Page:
Right to Legal Counsel at Commitment Hearings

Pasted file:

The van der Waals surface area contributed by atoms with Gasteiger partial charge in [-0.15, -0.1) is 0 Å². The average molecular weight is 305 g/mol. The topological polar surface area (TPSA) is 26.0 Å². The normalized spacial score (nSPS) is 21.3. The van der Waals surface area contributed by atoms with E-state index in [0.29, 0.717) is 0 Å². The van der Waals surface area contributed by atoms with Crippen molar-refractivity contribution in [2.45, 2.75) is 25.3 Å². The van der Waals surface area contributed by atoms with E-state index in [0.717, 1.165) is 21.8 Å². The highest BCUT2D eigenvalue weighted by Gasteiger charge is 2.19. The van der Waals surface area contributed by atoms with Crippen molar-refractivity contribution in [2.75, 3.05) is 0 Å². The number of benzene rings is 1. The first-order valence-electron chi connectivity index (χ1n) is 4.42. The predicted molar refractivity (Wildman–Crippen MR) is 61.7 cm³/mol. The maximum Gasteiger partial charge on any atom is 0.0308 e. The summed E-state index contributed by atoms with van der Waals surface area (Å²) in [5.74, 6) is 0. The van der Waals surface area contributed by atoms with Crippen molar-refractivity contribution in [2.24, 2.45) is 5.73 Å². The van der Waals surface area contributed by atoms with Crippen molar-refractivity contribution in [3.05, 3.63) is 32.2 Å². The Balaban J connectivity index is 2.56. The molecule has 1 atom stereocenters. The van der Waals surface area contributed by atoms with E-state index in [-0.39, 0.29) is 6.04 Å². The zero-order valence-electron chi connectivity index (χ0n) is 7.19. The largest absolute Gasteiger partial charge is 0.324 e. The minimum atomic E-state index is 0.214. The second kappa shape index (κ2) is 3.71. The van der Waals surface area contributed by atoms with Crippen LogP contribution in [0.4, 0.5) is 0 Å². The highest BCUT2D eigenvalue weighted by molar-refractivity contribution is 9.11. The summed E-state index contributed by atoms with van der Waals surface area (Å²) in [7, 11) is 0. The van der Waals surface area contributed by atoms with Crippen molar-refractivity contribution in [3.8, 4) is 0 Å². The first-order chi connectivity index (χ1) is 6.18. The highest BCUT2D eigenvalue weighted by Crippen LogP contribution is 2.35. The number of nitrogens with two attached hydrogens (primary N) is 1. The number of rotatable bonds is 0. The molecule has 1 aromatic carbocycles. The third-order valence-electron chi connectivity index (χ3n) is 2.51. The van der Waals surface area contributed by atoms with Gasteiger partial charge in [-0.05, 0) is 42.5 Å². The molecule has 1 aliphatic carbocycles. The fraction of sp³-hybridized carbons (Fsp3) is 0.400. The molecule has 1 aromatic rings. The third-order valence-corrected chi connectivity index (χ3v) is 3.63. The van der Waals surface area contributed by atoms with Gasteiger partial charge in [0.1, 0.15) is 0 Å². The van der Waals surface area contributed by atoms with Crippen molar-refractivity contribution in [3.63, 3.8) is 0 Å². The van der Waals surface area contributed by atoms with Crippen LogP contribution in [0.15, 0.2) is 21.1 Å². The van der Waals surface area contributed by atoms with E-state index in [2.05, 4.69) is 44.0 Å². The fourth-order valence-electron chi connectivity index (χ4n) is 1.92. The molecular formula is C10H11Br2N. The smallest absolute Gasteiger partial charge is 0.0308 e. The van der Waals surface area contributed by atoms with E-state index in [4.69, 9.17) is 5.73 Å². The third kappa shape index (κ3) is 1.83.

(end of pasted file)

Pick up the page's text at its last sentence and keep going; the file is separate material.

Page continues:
Civil commitment is a legal process by which persons can be involuntarily held for mental health treatment. All U.S. states and the District of Columbia provide for civil commitment if persons have either a mental health disorder or a developmental disability and are dangerous to themselves or to others. A minority of states also allow civil commitment based on alcohol abuse, drug abuse, or sexually violent predator status. Nearly all states provide for outpatient commitment (or assisted outpatient treatment) through which a court orders community-based treatment. Because civil commitment is not a criminal proceeding, the right to counsel afforded by the Sixth Amendment to the U.S. Constitution does not apply, and the U.S. Supreme Court has not ruled as to whether the due process ...

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